Why Funmilayo Ransome-Kuti’s Biopic is Much Talked About

Ferdinand  Ekechukwu

Barely a week after it opened in cinemas nationwide on May 17, 2024, Funmilayo Ransome Kuti, a new biopic on the life of Fela Anikulapo-Kuti’s mother, has by far been adjudged one of the best biopics out of Nollywood in recent times. Not faultless, online reviews and comments complement loud rounds of media buzz orchestrated by the producers.

Having its lead female cast members like Omowunmi Dada, Joke Silva, Kehinde Bankole on social media to deliberately drive the buzz around the film.  Directed by Bolanle Austen-Peters, and Ibrahim Taofik, the biopic also stars Adunni Ade, Adebayo Salami,  Jide Kosoko, Dele Odule, Ibrahim Suleiman, Bikiya Graham-Douglas, Yewande Osamein, and Iyimide Ayo-Olumoko.

The biopic was screened to an exclusive audience on Sunday, May 12, shortly before its second release at the cinemas and was attended by its cast and the crew who came out to celebrate the film. With a befitting support from the guests including the governors of Lagos and Ogun state, Babajide Sanwo–Olu and Dapo Abiodun, who graced the occasion.

The film follows the life of Funmilayo Ransome-Kuti, a revered Nigerian educator, activist, and mother of Afrobeat legend Fela Anikulapo-Kuti.  It chronicles her journey from her days at Abeokuta Grammar School to her marriage with Isreal Ransome-Kuti, culminating in her revolutionary fight  against colonialism and patriarchy through the Abeokuta Women’s Union she founded with her husband.

This led to a bloody conflict with traditional and colonial leaders who stood in the way of justice and fairness. A critic noted reasons Bolanle Austen-Peters’ biopic on the late Funmilayo Ransome-Kuti, based on the life of the activist, is as relevant today as it would have been in the early 20th century when it is set; unfair, unexplainable taxes, a government that oppresses its people, a people too used to oppression are all familiar tropes.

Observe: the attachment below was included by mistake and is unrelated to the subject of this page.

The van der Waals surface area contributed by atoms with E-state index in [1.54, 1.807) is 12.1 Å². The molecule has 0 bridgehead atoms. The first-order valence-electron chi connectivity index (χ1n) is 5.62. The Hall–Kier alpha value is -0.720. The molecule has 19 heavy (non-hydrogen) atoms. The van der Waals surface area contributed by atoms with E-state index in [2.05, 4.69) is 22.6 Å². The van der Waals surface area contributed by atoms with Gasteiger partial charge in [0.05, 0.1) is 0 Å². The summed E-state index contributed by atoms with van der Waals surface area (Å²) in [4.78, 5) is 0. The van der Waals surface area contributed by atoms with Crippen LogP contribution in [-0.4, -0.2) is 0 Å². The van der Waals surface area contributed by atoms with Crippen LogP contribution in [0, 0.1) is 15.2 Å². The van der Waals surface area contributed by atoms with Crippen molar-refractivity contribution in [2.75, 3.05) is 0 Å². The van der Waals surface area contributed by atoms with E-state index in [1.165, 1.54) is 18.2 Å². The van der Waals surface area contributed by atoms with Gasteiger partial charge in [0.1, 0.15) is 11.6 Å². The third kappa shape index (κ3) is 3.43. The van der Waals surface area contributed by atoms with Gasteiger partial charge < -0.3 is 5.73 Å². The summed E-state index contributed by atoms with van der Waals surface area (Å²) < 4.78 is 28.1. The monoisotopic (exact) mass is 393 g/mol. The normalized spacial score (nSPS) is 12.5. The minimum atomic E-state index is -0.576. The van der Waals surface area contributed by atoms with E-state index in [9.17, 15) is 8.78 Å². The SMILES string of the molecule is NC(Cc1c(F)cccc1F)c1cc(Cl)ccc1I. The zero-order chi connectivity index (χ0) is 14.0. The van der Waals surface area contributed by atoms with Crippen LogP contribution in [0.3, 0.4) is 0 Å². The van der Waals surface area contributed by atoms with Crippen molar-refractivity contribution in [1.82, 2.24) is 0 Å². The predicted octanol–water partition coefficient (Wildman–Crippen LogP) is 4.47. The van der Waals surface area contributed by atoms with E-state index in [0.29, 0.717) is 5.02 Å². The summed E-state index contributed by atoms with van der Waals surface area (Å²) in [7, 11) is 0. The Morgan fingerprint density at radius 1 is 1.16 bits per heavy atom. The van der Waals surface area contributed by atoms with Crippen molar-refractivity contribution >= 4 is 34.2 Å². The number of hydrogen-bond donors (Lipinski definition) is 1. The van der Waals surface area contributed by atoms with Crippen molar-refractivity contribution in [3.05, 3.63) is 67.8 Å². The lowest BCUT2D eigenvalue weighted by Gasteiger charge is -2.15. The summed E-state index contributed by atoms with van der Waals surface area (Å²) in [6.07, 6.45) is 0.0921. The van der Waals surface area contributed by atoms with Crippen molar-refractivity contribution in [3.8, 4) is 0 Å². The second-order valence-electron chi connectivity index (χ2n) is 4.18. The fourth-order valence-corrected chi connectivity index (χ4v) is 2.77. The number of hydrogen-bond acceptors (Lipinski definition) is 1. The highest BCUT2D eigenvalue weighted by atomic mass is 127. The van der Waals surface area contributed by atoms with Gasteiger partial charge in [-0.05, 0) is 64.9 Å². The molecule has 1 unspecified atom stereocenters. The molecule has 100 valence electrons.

“But above all, the film, which hit cinemas last weekend, offers fresh perspectives on the life of the famous educator, activist, wife, mother, and giver of good trouble than any Social Studies class ever would. How is it that a woman so resplendent and noble could have been reduced simply to the first woman to drive a car in Nigeria?

“Austen-Peters could not have sought to answer this question at a better time. The parallels between Funmilayo Ransome-Kuti and modern-day Nigeria are stark, or maybe nothing has changed all these years since British colonial rule was brought to its knees.”

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